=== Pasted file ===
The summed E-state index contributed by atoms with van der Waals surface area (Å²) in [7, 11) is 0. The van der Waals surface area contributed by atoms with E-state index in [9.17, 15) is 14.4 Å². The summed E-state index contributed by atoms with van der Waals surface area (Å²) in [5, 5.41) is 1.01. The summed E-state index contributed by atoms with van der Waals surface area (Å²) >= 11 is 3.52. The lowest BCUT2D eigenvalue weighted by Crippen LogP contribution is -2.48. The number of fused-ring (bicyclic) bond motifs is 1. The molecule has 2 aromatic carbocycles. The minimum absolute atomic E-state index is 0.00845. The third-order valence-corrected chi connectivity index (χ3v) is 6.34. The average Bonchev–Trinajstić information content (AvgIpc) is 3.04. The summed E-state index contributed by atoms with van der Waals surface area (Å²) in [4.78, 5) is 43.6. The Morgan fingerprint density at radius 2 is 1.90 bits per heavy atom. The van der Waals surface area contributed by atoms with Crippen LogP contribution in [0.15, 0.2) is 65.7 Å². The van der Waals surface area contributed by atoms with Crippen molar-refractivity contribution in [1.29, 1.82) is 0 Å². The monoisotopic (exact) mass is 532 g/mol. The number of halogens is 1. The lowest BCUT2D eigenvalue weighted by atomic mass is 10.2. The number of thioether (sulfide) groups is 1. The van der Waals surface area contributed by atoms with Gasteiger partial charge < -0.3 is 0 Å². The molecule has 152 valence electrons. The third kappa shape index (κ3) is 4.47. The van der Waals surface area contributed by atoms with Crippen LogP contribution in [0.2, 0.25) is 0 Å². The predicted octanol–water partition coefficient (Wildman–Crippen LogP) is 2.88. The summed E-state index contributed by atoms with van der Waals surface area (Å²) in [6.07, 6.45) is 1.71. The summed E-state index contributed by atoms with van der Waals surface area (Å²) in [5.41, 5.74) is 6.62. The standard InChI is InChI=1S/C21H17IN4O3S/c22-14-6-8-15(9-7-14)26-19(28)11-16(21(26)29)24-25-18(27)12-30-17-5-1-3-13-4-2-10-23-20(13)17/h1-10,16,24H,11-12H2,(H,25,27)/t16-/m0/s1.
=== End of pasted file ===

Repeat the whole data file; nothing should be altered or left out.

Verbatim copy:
The summed E-state index contributed by atoms with van der Waals surface area (Å²) in [7, 11) is 0. The van der Waals surface area contributed by atoms with E-state index in [9.17, 15) is 14.4 Å². The summed E-state index contributed by atoms with van der Waals surface area (Å²) in [5, 5.41) is 1.01. The summed E-state index contributed by atoms with van der Waals surface area (Å²) >= 11 is 3.52. The lowest BCUT2D eigenvalue weighted by Crippen LogP contribution is -2.48. The number of fused-ring (bicyclic) bond motifs is 1. The molecule has 2 aromatic carbocycles. The minimum absolute atomic E-state index is 0.00845. The third-order valence-corrected chi connectivity index (χ3v) is 6.34. The average Bonchev–Trinajstić information content (AvgIpc) is 3.04. The summed E-state index contributed by atoms with van der Waals surface area (Å²) in [4.78, 5) is 43.6. The Morgan fingerprint density at radius 2 is 1.90 bits per heavy atom. The van der Waals surface area contributed by atoms with Crippen LogP contribution in [0.15, 0.2) is 65.7 Å². The van der Waals surface area contributed by atoms with Crippen molar-refractivity contribution in [1.29, 1.82) is 0 Å². The monoisotopic (exact) mass is 532 g/mol. The number of halogens is 1. The lowest BCUT2D eigenvalue weighted by atomic mass is 10.2. The number of thioether (sulfide) groups is 1. The van der Waals surface area contributed by atoms with Gasteiger partial charge < -0.3 is 0 Å². The molecule has 152 valence electrons. The third kappa shape index (κ3) is 4.47. The van der Waals surface area contributed by atoms with Crippen LogP contribution in [0.2, 0.25) is 0 Å². The predicted octanol–water partition coefficient (Wildman–Crippen LogP) is 2.88. The summed E-state index contributed by atoms with van der Waals surface area (Å²) in [6.07, 6.45) is 1.71. The summed E-state index contributed by atoms with van der Waals surface area (Å²) in [5.41, 5.74) is 6.62. The standard InChI is InChI=1S/C21H17IN4O3S/c22-14-6-8-15(9-7-14)26-19(28)11-16(21(26)29)24-25-18(27)12-30-17-5-1-3-13-4-2-10-23-20(13)17/h1-10,16,24H,11-12H2,(H,25,27)/t16-/m0/s1.